A A new study has supposedly identified the most boring people: bird watchers, accountants, data analysts and anyone who works in insurance. (What, no trainspotters? A major oversight.) The University of Essex research lists the most boring hobbies like going to church, watching television, and “watching animals.” All of these things were considered worse than philately.
Of course, when you undertake this type of research, you must also find the opposite types. So the study lists actors, scientists, journalists (and in particular “science journalists”) as the “least boring” professions. The research, published in the Bulletin of Personality and Social Psychologywas edited by Wijnand van Tilburg, Eric Igou and Mehr Panjwani, all with refreshingly boring names and presumably blessed by many science journalist friends.
They conducted five experiments involving more than 500 people. The more you dig into their findings, the more you realize how intensely boring we humans all find ourselves.
Not content with criticizing the insurance and data industries as a whole, the respondents had some for smokers, “people who live in medium-sized cities” and “people who talk a lot and often complain”. They dreamed of being financially compensated for socializing with “boring” people (“£35 a day” is the imaginary rate). And there also seems to be a thread of self-loathing running through the conclusions. “Watch television”? Really? If it’s boring, then millions and millions of us with a Netflix password are cursed with the plague of boredom.
Peeling back these Sartrean answers – “Hell is other people” [Hell is other people] – there is not only a general lack of self-awareness but also a lot of contradictions. Take journalists and actors. No one talks more or complains more. And arguably these two professions are also home to many of the few remaining smokers in society. So how can they be both boring and “least boring” at the same time? Are the activities themselves – perfecting a spreadsheet, creating a Facebook folder for your safari wildlife photography, listening to a sermon – supposed to be boring? Or that the people who make them are boring? To be fair, I’d rather be spared any amateur wildlife photography, especially if we’re talking about the close-up of a fox in our backyard that someone in my house was so excited about that they had it framed. (It’s really just a lot of fuzzy orange fuzz.)
The key to all of this is surely the second part of the study’s title, “Boring People: Stereotypical Characteristics, Interpersonal Attributes, and Social Reactions.” This is our the stereotypes of who and what is boring. These preconceptions have as much to do with reality as the idea that you would ever get paid to support someone who makes you yawn. (In fact, that’s most likely the stuff of many professional lives and/or marriages. But that’s another study altogether.)
I know a number of people, for example, who find spreadsheets deeply exciting and captivating. They are well suited to accounting and they are welcome there. As long as they don’t try to co-opt me into their information bacchanalia, all is well in the world. Because it is not an activity or a job in itself that is boring or that makes you boring. It is your insistence on imposing its meaning on others who do not share your passion.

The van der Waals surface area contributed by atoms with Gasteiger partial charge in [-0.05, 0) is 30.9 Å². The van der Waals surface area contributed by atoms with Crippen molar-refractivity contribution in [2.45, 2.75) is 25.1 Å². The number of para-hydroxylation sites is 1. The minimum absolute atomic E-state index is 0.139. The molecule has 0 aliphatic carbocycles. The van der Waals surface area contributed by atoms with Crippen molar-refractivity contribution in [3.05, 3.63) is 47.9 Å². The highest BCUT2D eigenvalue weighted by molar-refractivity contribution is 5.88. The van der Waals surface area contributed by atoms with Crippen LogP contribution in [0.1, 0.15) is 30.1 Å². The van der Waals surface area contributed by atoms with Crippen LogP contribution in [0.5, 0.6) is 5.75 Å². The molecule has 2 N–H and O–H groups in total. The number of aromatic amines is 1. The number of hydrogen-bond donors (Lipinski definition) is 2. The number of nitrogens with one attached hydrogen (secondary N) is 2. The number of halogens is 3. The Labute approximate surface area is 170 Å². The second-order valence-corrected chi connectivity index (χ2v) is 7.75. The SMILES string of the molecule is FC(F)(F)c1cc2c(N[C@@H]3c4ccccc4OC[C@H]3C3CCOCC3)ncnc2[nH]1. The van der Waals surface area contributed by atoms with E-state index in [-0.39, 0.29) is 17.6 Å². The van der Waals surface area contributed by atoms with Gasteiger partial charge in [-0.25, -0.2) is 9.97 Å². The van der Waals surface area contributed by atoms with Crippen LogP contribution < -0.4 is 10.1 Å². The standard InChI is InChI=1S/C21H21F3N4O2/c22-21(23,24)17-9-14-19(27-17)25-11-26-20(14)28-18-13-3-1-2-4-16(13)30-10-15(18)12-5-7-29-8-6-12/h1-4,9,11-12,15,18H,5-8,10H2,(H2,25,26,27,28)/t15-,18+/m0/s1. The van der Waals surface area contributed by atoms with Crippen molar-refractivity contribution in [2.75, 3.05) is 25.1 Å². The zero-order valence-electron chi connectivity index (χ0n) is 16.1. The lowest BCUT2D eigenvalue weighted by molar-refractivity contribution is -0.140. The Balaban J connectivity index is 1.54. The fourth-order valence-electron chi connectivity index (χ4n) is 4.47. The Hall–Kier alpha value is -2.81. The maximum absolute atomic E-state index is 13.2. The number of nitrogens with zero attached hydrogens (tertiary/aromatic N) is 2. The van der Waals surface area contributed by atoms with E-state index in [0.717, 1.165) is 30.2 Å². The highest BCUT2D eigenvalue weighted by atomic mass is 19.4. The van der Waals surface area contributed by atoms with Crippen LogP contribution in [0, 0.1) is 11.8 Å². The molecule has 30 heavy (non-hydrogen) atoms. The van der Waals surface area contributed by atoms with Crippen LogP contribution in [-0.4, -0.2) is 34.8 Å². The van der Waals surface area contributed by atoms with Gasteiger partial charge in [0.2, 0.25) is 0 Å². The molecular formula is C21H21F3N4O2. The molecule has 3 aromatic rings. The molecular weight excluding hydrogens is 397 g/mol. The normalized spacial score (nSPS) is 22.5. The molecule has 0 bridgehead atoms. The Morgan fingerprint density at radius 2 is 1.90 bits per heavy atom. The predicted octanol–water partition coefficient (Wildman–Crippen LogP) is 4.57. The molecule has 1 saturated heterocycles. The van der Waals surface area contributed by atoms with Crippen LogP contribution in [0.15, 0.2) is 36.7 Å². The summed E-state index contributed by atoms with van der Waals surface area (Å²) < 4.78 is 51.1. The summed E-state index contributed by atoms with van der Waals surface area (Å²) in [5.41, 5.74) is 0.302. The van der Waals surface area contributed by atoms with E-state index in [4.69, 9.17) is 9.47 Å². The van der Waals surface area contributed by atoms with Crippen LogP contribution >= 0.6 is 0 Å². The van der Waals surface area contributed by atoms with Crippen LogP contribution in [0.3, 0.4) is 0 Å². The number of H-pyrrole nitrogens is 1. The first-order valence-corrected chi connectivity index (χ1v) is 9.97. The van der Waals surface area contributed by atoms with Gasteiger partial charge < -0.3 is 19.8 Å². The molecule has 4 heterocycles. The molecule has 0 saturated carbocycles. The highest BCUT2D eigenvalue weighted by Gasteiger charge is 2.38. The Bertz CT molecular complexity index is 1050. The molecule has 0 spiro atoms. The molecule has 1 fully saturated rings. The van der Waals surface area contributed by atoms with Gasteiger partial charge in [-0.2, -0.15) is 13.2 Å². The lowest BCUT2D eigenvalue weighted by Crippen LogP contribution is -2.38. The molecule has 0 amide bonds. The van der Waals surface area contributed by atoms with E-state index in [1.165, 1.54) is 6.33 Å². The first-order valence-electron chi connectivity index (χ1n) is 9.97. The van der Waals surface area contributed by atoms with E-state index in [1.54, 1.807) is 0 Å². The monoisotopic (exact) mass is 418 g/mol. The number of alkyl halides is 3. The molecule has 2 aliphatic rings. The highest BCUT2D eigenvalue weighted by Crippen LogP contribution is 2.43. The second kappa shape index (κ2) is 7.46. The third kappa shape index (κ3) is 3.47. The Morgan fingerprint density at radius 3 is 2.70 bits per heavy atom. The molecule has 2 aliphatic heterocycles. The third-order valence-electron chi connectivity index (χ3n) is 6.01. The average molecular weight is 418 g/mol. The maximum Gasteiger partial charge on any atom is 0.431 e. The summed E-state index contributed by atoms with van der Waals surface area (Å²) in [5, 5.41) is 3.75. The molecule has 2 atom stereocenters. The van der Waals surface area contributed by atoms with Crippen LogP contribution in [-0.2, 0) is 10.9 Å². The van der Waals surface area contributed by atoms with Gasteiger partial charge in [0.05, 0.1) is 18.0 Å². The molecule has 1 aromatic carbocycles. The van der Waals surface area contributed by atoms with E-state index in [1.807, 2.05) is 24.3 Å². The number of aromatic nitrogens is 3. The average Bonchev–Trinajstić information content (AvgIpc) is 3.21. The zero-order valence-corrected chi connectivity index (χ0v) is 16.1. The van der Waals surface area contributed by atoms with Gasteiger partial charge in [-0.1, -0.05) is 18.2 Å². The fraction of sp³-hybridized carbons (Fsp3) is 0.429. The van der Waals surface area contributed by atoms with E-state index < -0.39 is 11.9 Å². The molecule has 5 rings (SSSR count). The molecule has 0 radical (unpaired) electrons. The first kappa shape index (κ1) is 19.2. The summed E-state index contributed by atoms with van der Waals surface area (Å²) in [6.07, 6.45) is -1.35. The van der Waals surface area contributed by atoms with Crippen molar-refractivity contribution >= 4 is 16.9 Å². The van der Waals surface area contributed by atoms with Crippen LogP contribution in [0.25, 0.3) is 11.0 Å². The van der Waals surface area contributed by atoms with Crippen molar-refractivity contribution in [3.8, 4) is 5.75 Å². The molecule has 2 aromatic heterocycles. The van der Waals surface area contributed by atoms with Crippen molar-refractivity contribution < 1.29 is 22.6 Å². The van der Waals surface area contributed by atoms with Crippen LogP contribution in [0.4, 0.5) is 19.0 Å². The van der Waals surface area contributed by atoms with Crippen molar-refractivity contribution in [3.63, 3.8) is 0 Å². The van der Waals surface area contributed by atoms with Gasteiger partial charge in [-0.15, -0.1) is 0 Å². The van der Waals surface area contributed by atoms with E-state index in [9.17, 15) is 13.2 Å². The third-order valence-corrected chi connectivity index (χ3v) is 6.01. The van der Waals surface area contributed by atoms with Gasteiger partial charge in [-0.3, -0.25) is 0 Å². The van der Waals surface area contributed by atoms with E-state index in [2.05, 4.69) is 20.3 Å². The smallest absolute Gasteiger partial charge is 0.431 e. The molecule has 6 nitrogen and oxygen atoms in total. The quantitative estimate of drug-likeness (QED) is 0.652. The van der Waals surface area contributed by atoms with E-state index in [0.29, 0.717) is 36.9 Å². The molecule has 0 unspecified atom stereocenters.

When we call others annoying, it’s either because we lack the imagination to understand what they get out of following the silver-cheeked hornbill, or because they chewed our ears off about something. something we just don’t care about. This whole exercise is reminiscent of the old joke: “How do you know if someone is vegan?” Don’t worry, they’ll let you know. We’re not necessarily intolerant of other people’s habits and lifestyle choices, but they don’t drive us crazy when they talk about them. My big surprise is that wild swimmers do not appear in this study. They are surely the most annoying of all. And I speak like one of them – though I promise to speak as little as possible.
I associate the word “boring” with my 1980s childhood thanks to the TV show Why not… ?, whose full title was: “Why don’t you just turn off your TV and do something less boring instead?” (Again with television bashing and this from an actual television program.) When I was a small child, I was repeatedly told, “There is no boredom, there only boring people.” The conclusion is clear: if you’re bored, blame yourself.
As I got older, I learned to embrace the opposite idea: that being bored and being boring are positive things. I’m not interested in mesmerizing everyone. If some people think I’m boring, then hooray. It will protect me from their attentions. And if I’m bored, that’s just as well. It will give me a moment to sit with my thoughts and maybe experience some kind of peace. Covid time has been a long embrace of boredom for many, deprived of our usual distractions, relationships and comforts. Boredom can be a luxury and a blessing. This is often better than the alternative: the vicissitudes of life.
How can any of us be sure to be less boring? The key is to avoid people who are so bored they can’t take the time to see past the stereotypes. Instead, why not think of being boring as a badge of honor? There’s something deeply satisfying about being so insufferable to others that they’d like to be paid £35 to put up with you. Boredom is in the eye – or even in the binoculars – of the viewer.